Climate change is not a long-term problem

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I know what you’re thinking: Isn’t it though? Depending on what we do now, we’re in for at least hundreds of years of warming. But also you might be thinking, well I know it’s not. We’re experiencing impacts now.

And both those reactions are correct. Climate change is a problem that is happening — accelerating — now, and will have ramifications for the long-term. But it’s that notion of “depending on what we do now…” that I want to pick apart a bit from the perspective of tightening the links between science and action.

What inspired me is a seemingly innocuous line I read in a new paper from Record et al. (2019):

“Climate change is often viewed as a long-term problem, and in this context, mean species range shifts could be a useful tool.”

The author goes on to explain that mean shifts assume animals can adjust quickly to changes in their environment. Building on that, it’s in better understanding that relationship — between animals and their conditions — that science can improve how we help. Tightening our grasp on such interconnections has the potential to make decision-making not only smarter, but more nimble. There are two key factors I would argue we have to consider to get that right: Our relationships with each other as participants in stewarding the environment; and closer alignment between the processes of producing and using scientific knowledge.

To back up a bit, the Record et al. paper essentially links circulation changes due to warming in the Gulf of Maine to distribution shifts in the planktonic copepod, Calanus finmarchicus. Calanus also happens to be a primary food source for the critically endangered North Atlantic right whale. And we are seeing evidence that the right whales are responding to these shifts in their food by moving north potentially in search of better feeding grounds. This complicates identifying where and when to put in place restrictions to protect right whales, such as designation of critical habitat areas, vessel speed restrictions, and reducing fishing gear entanglements.

In my last post, I discussed the notion of scientists embracing the role of public servant, and that practically speaking this is about alignment: The ways science and scientists can better align with society’s needs and the processes by which society makes decisions.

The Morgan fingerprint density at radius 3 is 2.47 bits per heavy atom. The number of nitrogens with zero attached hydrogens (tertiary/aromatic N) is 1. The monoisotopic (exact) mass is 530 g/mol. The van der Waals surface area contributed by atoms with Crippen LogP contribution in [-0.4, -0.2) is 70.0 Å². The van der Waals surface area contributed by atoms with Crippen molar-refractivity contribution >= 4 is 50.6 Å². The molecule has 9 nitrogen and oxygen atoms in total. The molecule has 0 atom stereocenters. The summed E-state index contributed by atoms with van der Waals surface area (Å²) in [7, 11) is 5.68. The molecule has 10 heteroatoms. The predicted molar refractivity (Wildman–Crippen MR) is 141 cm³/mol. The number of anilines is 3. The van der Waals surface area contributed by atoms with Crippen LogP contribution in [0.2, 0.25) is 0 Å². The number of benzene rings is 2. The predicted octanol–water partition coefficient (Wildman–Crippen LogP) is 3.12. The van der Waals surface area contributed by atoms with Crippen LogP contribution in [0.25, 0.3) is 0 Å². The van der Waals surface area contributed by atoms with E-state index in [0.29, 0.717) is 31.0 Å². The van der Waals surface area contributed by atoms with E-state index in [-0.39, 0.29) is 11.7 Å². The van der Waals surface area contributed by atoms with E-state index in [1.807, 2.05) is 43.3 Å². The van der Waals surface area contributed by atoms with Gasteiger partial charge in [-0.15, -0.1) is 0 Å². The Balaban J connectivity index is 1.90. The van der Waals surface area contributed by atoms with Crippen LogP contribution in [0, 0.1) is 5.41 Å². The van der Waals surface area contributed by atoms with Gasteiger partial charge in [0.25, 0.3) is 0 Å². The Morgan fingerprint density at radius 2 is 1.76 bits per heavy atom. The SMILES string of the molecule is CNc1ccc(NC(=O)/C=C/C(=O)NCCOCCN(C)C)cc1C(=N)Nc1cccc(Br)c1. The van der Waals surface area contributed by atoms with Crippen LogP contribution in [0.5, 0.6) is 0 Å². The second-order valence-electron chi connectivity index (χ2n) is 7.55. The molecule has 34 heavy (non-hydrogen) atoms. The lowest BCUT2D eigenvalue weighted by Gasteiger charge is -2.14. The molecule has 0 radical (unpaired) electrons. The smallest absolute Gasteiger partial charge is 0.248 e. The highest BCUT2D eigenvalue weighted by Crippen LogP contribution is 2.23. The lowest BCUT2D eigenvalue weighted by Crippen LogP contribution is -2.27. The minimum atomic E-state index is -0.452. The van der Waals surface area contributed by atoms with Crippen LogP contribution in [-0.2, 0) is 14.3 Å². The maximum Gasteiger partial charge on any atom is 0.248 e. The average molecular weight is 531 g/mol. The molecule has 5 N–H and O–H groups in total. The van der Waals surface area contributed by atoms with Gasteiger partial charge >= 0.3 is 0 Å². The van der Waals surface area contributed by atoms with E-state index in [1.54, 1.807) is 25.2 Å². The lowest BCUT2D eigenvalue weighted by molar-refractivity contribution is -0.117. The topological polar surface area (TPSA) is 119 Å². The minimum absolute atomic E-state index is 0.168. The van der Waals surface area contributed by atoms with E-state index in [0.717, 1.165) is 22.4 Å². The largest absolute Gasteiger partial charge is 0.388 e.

What we are observing is Calanus and ultimately right whales attempting to adapt to changing ocean conditions. How that continues to play out in terms of more permanent shifts in their behaviors and life histories remains to be seen (though there are predictions about Calanus in the literature). However, decision-makers simply can’t wait for that to get figured out. Decisions must be made, are being made, now.

For science to more closely align with decision-making here, we can ask ourselves:

  1. What are the decisions managers are making now, and will need to make over the next 5–10 years?
  2. What are the research needs that will help them master change on those timescales?
  3. And how can addressing such research needs also improve our overall trajectory beyond those timescales?

Then the relationships between us part: Finding constructive answers to those questions is a two-way (really multi-way!!) dialogue between scientists and decision-makers, stakeholders and other thought leaders engaged on this or any issue.

Another way to put it is mapping out how scientists can bring our evolving understanding of how systems work into closer alignment with how right whales are managed, and forging relationships with those engaged in that process throughout. Think about it, systems are changing now, we are also making decisions about those systems now that will have future implications, all the while often relying on data and knowledge that comes from yesterday.

One idea to get at this is to conduct research on the timescales on which decisions are being made. Look at the decision-making process around the system or resource you are studying, identify the points of input for data and knowledge, and contribute. Another idea is to look for knowledge gaps that are inhibiting progress. Often it’s a missing puzzle piece. Through engagement you can find it. And on a larger scale (and I’ll have to take this up in its own post at some point) envisions ways to improve our scientific system of knowledge production to keep pace with and in the long run accelerate decisions over time.

Going back to North Atlantic right whales, Record et al. conclude by arguing that actions to protect the whales will need to anticipate changes in their movements and habitat usage. And science can help facilitate such progress by developing forecasts on sub-annual timescales. The larger point being finding ways science can adequately support more dynamic management in order to keep pace with change.

Doing that comes back to alignment and relationships on all fronts. I can’t say it enough. Between animal and conditions. Between scientists and society. Between production of knowledge and uptake of it.

Reference

Record, N.R., J.A. Runge, D.E. Pendleton, W.M. Balch, K.T.A. Davies, A.J. Pershing, C.L. Johnson, K. Stamieszkin, R. Ji, Z. Feng, S.D. Kraus, R.D. Kenney, C.A. Hudak, C.A. Mayo, C. Chen, J.E. Salisbury, and C.R.S. Thompson. 2019. Rapid climate-driven circulation changes threaten conservation of endangered North Atlantic right whales. Oceanography 32(2), https://doi.org/10.5670/oceanog.2019.201.

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